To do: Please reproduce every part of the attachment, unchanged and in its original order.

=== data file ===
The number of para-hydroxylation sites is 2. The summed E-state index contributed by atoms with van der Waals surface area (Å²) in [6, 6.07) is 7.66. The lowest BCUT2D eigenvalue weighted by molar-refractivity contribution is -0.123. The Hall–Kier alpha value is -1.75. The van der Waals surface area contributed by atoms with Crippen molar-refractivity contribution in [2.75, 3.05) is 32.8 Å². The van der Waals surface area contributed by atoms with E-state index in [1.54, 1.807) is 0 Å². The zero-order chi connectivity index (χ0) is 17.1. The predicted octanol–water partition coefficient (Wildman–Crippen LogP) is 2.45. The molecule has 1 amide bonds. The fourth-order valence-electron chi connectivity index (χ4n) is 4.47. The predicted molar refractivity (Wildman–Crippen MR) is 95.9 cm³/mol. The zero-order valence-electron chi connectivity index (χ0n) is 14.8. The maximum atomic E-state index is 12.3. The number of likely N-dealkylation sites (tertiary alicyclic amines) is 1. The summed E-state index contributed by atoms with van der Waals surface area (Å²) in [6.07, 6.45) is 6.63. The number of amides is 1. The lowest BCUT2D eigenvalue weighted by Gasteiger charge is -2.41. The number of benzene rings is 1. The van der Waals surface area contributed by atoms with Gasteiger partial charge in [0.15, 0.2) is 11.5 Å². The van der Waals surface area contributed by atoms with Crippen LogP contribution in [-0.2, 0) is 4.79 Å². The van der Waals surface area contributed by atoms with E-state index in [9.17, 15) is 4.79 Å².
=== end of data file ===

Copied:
The number of para-hydroxylation sites is 2. The summed E-state index contributed by atoms with van der Waals surface area (Å²) in [6, 6.07) is 7.66. The lowest BCUT2D eigenvalue weighted by molar-refractivity contribution is -0.123. The Hall–Kier alpha value is -1.75. The van der Waals surface area contributed by atoms with Crippen molar-refractivity contribution in [2.75, 3.05) is 32.8 Å². The van der Waals surface area contributed by atoms with E-state index in [1.54, 1.807) is 0 Å². The zero-order chi connectivity index (χ0) is 17.1. The predicted octanol–water partition coefficient (Wildman–Crippen LogP) is 2.45. The molecule has 1 amide bonds. The fourth-order valence-electron chi connectivity index (χ4n) is 4.47. The predicted molar refractivity (Wildman–Crippen MR) is 95.9 cm³/mol. The zero-order valence-electron chi connectivity index (χ0n) is 14.8. The maximum atomic E-state index is 12.3. The number of likely N-dealkylation sites (tertiary alicyclic amines) is 1. The summed E-state index contributed by atoms with van der Waals surface area (Å²) in [6.07, 6.45) is 6.63. The number of amides is 1. The lowest BCUT2D eigenvalue weighted by Gasteiger charge is -2.41. The number of benzene rings is 1. The van der Waals surface area contributed by atoms with Gasteiger partial charge in [0.15, 0.2) is 11.5 Å². The van der Waals surface area contributed by atoms with Crippen LogP contribution in [-0.2, 0) is 4.79 Å². The van der Waals surface area contributed by atoms with E-state index in [9.17, 15) is 4.79 Å².